That brings us to a really big issue…CHRISTINA HAS A MENTAL HEALTH ISSUE I’M JUST FINDING OUT ABOUT?!? It’s almost an afterthought when it would be essential to Christina’s character development. An agent will want to know her issue(s) (i.e. OCD, Bi-Polar Disorder, etc) and how it/they affect her daily life and interactions with Luke. You’ve glossed over a big piece of the story, and, I’m going to wager, a large part of the external conflict you’re lacking earlier in the query.
Thank you for your time and consideration.
Gwynne’s Query Letter Critique
I’m submitting this query for my contemporary romance novel, BOOK XYZ, written under the name Everly Reed and complete at 70,000 words, for your review.
Delete. I would suggest jumping right into the query, and incorporating this information in your closing paragraphs instead.
Christina Shipley is the poster child for determination, independence and a thorough plan. It’s what propelled her out of a rough childhood home and through a highly competitive Master’s program, and she’s counting on it to help her jumpstart [jumpstart=one word] the perfect career. With her plan in place, Christina’s finally willing to relinquish her steadfast control and have a little fun. Within certain limits, of course.
One thing her plan didn’t cover, however, was spending an
evening amazing night  with someone just as stubborn and determined as she was is. At least it was only one night- one amazing night that she can push it to the fringes and not let their night affect her well-laid plans. Except Luke Prescott isn’t satisfied with just a one-off and has a bad habit of pushing right past Christina’s defenses.
 You want the strongest terms possible to evoke the strongest emotional response in your reader. Spending an evening with someone could be playing chess, or it could be mind-blowing sex. Be as directly descriptive as possible.
 Also, with that last line, How does Luke push past her defenses? Is he a bully? Is it a bad habit, or just a bad habit to her? We need to know more about Luke and his motivations so he doesn’t seem like a terrible person.
Emotional distance is her friend and her only protection against a childhood she’d rather keep stamped down, but Luke just keeps getting closer. When the wall of perfection she’s spent years building begins to crumble, Christina is faced with an impossible choice- stick to her stubborn ways and enforce her self-imposed dating ban , or face her past and finally take a chance on happiness .
 In that first line, be specific. “A childhood she’d rather keep stamped down” can apply to so many people. You want to tell us, not just hint at, whatever it is that’s buttoned Christina up so tightly.
 But it was a one-night stand. Although apparently it wasn’t, if he’s hanging around to keep getting closer. So this becomes confusing.
 Does the one-night stand not count here?
 The only thing we know about Luke is that he’s pushy. We know a lot about Christina, but not much at all about Luke’s goals, motivation, or conflict. Right now, it reads like he has no story arc himself.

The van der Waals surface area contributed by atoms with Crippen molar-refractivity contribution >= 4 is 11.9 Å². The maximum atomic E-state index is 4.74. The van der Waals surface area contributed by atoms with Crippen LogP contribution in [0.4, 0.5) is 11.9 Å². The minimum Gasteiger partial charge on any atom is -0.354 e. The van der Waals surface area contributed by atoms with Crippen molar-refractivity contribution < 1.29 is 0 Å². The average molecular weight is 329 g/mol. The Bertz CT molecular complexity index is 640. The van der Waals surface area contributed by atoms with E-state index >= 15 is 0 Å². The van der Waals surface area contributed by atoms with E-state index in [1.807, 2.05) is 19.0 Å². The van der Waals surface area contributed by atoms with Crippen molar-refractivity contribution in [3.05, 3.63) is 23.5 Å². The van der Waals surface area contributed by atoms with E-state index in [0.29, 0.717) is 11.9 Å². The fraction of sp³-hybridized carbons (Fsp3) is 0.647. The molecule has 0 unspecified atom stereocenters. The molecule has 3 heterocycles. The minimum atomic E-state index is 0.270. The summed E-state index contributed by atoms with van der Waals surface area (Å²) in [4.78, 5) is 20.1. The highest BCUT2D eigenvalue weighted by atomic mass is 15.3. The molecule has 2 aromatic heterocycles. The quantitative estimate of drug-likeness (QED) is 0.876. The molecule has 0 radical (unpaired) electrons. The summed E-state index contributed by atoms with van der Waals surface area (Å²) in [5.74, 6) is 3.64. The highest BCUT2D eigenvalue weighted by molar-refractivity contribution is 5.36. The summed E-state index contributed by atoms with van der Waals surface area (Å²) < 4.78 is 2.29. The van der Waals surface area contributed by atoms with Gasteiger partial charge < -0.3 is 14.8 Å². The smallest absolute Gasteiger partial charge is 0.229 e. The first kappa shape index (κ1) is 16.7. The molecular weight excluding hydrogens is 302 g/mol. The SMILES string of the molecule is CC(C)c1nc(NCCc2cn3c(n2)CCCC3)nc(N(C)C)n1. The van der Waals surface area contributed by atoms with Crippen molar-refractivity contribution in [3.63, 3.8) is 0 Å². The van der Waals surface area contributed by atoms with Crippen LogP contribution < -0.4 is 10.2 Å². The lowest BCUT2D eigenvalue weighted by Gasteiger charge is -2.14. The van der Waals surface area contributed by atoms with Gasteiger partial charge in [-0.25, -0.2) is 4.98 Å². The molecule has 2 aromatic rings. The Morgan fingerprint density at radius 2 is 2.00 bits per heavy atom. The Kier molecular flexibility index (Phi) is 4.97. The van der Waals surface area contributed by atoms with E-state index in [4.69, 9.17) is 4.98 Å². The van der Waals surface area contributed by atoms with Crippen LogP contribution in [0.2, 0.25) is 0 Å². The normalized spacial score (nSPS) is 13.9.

Also, what is it about her childhood? Was she abused? Lose a sibling? Run away? The more specific you can be, the more interesting the character becomes.
BOOK XYZ, my 70,000-word contemporary romance, is written from the viewpoints of both Christina and Luke  and will appeal to fans of Lexi Ryan’s Unbreak Me and Santino Hassell’s Sutphin Boulevard.
It’s the first in a four book series that blends strong women, mental health issues and happily ever afters.  It’s a standalone novel with series potential.
 If you rewrite this query in the standard dual-POV format, you won’t need to state this explicitly. Here’s the format as I learned it:
Paragraph 1: Christina has a simple goal. And it is to succeed at that goal.
Paragraph 2: Luke has this other simple goal. And it is to complicate Christina’s goal.
Paragraph 3: But when the world intervenes in their little plans, they both find themselves at odds with their own stated goals — and each other, the world, etc.
Paragraph 3 (still): And the stakes are incredibly high. If they don’t achieve those stakes, there will be consequences.
 Since you just spent the query telling us what the book is about, you don’t need to repeat that information here.
I’m a member of Romance Writers of America and a trained family resource worker.
I have considerable experience working with people in crisis, which has enabled me to bring a sense of authenticity to the messier side of life and love showcased in this novel. I live in Alberta, Canada with my husband and three children. 
 This is the kind of information that’s better suited to a nonfiction query. For fiction, keep it to your professional associations and writing credits, if any. If not, you can simply say “BOOK XYZ is my first novel.” The exception is if the query makes it absolutely clear you’re dealing with people in crisis in this novel. Then the experience is relevant.
Thank you for your time and consideration.
The Joys of Subjectivity
As you can see, no two opinions will be exactly the same, although in this case much of the feedback is similar. What one person sees as a strength, another might see as a liability. When you’re querying, pick through the feedback the same way you would comments from a critique partner. Incorporate the changes that resonate for you. Don’t rush to change things. If you feel the feedback is harsh or negative, let it settle for a few days to see what you can reap from it.
We’d like to thank our query critique winner for letting us showcase their work. Keep your eyes open for future giveaway opportunities on All The Kissing.